Apple's war games

Apple's acquisition of PA Semi, makers of low-power, high-performance Power-PC compatible processors, has attracted attention from an unusual quarter - the US military. According to Rick Merritt on EE Times, PA Semi's PWRficient chip has been a surprise hit in the American defence sector, and they're now very worried that Apple will stop production of what's become a widespread key component.

Apple's acquisition of PA Semi, makers of low-power, high-performance Power-PC compatible processors, has attracted attention from an unusual quarter - the US military. According to Rick Merritt on EE Times, PA Semi's PWRficient chip has been a surprise hit in the American defence sector, and they're now very worried that Apple will stop production of what's become a widespread key component.

Lots of strands to this one: first, that's what happens when you design a circuit around a chip with no second source. That's bad engineering, and it was IBM's aversion to doing that with the Intel 8088 which resulted in the deals that got AMD going in mainstream processors. It's also not too much of a deal killer: all Apple has to do is offload the part onto another company used to producing specialist silicon for particular markets - and there are lots of companies like that - and do its own licensing deals to allow PWRficient to have a separate life outside 1 Infinite Loop. As Intel will attest, you do have to get those deals right if you want to avoid trouble later - but hell, it's not the worst thing in the world to have a bit of competition.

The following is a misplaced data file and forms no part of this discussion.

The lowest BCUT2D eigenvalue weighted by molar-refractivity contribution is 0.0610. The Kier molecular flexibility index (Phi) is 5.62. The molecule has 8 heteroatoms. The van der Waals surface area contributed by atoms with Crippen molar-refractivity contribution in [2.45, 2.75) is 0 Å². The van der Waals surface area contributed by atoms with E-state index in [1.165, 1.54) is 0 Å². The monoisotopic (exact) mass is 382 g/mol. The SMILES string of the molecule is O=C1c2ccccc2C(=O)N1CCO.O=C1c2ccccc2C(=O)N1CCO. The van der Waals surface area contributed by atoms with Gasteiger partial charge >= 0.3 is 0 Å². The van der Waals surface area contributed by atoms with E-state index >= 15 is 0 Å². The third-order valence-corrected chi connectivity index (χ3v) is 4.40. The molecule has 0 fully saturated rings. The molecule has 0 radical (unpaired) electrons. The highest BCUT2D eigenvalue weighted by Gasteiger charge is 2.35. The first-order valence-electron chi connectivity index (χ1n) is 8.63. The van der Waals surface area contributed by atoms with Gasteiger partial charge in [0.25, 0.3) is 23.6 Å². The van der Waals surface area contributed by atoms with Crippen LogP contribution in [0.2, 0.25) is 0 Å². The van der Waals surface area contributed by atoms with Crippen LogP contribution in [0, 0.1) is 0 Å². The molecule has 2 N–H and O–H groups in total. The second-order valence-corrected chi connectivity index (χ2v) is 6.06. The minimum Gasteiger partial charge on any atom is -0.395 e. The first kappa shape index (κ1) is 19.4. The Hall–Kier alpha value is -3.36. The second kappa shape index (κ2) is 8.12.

There's also irony. In 1984, I got hold of one of the first Apple Macs in the UK - we'd had it airlifted over from the launch to check it out - and one of the things I noticed was in the documentation. The end user agreement said, among other things, that no Apple product was to be used in the design of nuclear weapons. Yes, they used to be hippies.

Finally, I note that more and more people are coming to the same bonkers conclusion that I resisted, that Apple's acquisition and other moves actually make most sense as part of the beginnings of a new gaming strategy.

Of course, the idea makes little sense in any other light - but something's afoot. We're past peak iPod now, and while Apple has successfully avoided the corporate distortion that, say, the Razr had on the hapless Motorola, it needs some big new ideas. Perhaps, like old hippies everywhere, it's gone the other way. Watch out for the first Cupertino arms fair...